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Inside Dental Technology
October 2016
Volume 7, Issue 10

Fabricating a New Generation of Hybrid Dentures for Edentulous Patients

A patient-specific conical abutment for a telescopic hybrid prosthesis

By Julio Zavala, BS, Master CDT; Awada Abdallah, DDS, MSD; and Marco Brindis, DDS

Implant-supported, full-arch prostheses have revolutionized the management of patients with complete edentulism. The screw-retained “hybrid” prosthesis has been the preferred choice of prosthodontists in the last decade. However, this system suffers from multiple limitations and complications, one of which is the difficulty in maintaining adequate oral hygiene and soft tissue health.

The Atlantis Conus concept has received significant amounts of attention as an alternative to screw-retained hybrid prostheses. It is based on patient-specific conical abutments that provide a friction-fit telescopic hybrid prosthesis. This treatment modality provides patients with the same benefits as the conventional screw-retained hybrid prosthesis, with the addition of greatly improved hygiene and more cost-effective maintenance.

The system consists of the fabrication of 5° tapered patient-specific conical abutments that will be parallel to each other, with the ability to correct up to 30° of implant angulation. These abutments will be torqued into the implants. Then, 5° housing caps (SynCone) will be used and captured into the prosthesis, thus creating a friction-retained telescopic prosthesis.

Case Study

The patient presented with an existing denture and six OsseoSpeed TX implants already in place with healing abutments. The denture was soft-relined (Figure 1).

A. Fabrication of Abutments:

1. The implant analogs were placed into the impression and soft tissue material was injected around them.

2. The master cast was poured with ISO Type V stone.

3. The retentive SynCone tapered caps were placed on top of each implant, submerging them 1 mm below the highest portion of the gingival margin.

4. The cast was scanned with the SynCone caps. These caps would serve as a reference for the design of the abutments, without the need for double-scanning the denture (Figure 2). The caps were removed and the implant positions were acquired using Atlantis FLOs (Feature Locating Objects, also known as scan bodies).

5. The two scans were merged and submitted in Atlantis WebOrder for abutment design.

6. An email was sent when the patient-specific abutments were available for review. Modifications were requested, and then approval for manufacturing was submitted once the desired design was achieved (Figure 3).

7. The abutments were attached to the master cast and parallelism was verified using the SynCone parallel pins. At this point, a delivery jig could be fabricated for easier clinical insertion.

B. Fabrication of Smart Bar:

1. The external surface of a new set of non-retentive SynCone tapered caps was sandblasted, and they were gently tapped onto the Atlantis Conus abutments. The resultant cast was scanned.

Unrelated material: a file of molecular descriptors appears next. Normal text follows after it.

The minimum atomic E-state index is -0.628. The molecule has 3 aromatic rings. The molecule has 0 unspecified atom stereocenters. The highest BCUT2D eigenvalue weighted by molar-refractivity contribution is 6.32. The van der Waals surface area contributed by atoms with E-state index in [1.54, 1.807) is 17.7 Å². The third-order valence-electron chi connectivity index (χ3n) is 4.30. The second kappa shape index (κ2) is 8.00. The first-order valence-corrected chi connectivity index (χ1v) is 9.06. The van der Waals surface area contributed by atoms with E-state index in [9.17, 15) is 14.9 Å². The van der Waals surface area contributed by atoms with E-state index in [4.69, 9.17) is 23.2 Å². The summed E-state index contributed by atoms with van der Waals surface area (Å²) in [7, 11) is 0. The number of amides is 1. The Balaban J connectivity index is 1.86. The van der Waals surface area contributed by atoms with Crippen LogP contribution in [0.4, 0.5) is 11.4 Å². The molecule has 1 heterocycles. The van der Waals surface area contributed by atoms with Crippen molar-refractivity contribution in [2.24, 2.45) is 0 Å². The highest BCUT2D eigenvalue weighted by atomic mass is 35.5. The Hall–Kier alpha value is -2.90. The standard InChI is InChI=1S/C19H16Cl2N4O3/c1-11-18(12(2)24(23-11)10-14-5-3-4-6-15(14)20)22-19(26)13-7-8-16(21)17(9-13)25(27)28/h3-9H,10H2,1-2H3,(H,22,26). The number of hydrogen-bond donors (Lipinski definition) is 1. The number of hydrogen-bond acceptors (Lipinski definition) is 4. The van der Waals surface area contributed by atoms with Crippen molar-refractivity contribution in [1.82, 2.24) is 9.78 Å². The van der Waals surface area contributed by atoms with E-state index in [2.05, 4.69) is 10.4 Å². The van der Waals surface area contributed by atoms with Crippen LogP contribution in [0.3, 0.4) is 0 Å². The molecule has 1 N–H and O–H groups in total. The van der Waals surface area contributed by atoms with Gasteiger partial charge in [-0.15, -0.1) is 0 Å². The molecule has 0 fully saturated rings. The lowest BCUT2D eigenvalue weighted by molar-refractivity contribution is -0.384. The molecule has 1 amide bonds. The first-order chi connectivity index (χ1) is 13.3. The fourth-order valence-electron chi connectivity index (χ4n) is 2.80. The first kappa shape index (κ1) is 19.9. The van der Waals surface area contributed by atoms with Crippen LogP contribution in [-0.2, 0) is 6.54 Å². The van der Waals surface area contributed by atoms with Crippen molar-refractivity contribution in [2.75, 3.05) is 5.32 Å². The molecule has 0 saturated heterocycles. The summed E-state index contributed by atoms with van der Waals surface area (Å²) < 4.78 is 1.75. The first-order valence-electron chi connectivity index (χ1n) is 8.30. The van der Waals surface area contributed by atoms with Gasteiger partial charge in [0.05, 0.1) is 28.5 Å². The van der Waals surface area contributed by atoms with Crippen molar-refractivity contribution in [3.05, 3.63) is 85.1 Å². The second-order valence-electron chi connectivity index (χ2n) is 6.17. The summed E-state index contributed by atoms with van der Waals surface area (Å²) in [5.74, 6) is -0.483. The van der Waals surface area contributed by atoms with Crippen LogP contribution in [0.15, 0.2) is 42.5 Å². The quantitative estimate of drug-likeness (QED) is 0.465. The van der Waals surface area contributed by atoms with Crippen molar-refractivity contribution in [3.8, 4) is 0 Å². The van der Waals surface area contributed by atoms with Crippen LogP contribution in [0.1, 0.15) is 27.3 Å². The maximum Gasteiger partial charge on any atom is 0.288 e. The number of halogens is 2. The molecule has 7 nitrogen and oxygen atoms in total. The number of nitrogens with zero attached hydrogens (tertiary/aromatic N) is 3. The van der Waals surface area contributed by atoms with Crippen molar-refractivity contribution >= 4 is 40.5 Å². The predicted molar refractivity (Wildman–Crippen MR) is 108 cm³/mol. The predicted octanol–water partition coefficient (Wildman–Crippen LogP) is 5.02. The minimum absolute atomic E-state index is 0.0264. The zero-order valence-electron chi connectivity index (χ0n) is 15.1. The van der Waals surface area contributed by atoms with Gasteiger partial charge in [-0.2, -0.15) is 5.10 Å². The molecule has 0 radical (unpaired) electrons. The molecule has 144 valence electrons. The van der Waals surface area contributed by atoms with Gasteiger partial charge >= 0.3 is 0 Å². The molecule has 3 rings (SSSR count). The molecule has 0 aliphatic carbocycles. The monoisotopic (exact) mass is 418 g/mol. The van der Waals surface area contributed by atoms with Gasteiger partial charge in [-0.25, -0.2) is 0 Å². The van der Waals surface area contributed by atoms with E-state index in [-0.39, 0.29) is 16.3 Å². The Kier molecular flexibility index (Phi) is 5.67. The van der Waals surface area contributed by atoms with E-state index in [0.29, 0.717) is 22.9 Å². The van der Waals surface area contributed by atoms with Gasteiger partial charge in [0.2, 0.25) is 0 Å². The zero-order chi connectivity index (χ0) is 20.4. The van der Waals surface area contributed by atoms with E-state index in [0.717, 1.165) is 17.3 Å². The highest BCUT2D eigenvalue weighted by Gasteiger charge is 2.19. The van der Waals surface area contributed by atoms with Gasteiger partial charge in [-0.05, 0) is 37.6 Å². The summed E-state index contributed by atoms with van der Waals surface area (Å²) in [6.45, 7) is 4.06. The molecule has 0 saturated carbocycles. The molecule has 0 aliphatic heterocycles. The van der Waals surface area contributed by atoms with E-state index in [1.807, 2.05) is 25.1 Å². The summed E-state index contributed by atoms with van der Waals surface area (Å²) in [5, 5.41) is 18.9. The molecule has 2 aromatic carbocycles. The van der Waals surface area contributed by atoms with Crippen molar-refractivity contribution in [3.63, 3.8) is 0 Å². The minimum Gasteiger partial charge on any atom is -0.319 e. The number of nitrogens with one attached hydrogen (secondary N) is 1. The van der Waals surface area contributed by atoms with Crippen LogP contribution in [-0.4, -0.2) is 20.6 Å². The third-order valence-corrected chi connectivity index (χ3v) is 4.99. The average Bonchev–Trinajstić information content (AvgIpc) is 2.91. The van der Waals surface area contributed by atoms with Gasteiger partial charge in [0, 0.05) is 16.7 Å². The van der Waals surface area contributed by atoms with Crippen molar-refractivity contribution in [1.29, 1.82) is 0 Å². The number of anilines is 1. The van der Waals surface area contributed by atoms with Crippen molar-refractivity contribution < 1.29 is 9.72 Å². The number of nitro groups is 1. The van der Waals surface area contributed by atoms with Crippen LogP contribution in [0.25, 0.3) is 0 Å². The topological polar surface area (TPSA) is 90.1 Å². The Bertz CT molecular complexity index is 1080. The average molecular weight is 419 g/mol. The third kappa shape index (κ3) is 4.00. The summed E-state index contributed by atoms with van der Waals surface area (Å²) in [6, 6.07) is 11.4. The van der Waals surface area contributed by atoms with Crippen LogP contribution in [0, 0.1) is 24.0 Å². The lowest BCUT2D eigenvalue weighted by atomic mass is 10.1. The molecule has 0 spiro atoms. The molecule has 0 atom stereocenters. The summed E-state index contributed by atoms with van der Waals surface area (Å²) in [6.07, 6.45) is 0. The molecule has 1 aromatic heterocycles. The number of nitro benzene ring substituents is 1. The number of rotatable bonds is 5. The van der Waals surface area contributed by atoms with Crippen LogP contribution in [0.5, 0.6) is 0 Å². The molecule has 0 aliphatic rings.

2. A bar with a minimum of 0.1 mm abutment clearance for the cement space was designed and submitted. It was important to ensure that the bar was centered on top of the ridge with 2 mm of soft tissue clearance (Figure 4).

The entire surface of the bar was sandblasted with aluminum oxide and vent holes were drilled on the buccal and lingual aspects of the abutment housings (Figure 5).

3. The case was sent back to the clinician with the following items:
• Custom abutments placed on the master cast
• Delivery jig
• Milled bar (sandblasted)
• Non-retentive SynCone tapered caps

The clinician then delivered and torqued the Conus abutments and tapered caps, cemented the bar onto the SynCone caps using a resin cement, and made a final pickup impression of the arch.

Using stock SynCone abutments as laboratory analogs, the pick-up impression was poured in ISO Type III stone to create the final master cast. This was feasible because stock and custom abutments in this system have identical functional areas (Figure 6-7).

The conventional wax try-in and processing steps followed (Figure 8). It was very important to block out the space surrounding the most apical 1 mm of the tapered cap in order to allow it to function adequately (Figure 9).

Finally, the clinician performed the try-in and delivered the completed prosthesis to the patient, and provided instructions for proper maintenance and hygiene. It is recommended that the patient then be seen for follow-up appointments at 6-month intervals.


The Atlantis Conus concept offers several advantages for patients, such as easy cleaning, optimal chewing function and sense of taste, and desirable phonetic function and esthetic results. The prosthesis is fixed-detachable but still provides the comfort of a fixed restoration. In addition, it creates value for dental professionals by allowing for predictable and lasting implant treatment outcomes, resulting in enhanced quality of life for patients (Figure 10).

Julio Zavala, BS, Master CDT, is an Associate Professor in the Department of Prosthodontics, Awada Abdallah, DDS, MSD, is an Assistant Professor in the Department of Prosthodontics, and Marco Brindis, DDS, is an Assistant Professor of Dentistry, all at Louisiana State University’s HSC School of Dentistry.

Disclaimer: The statements and opinions contained in the preceding material are not of the editors, publisher, or the Editorial Board of Inside Dental Technology.

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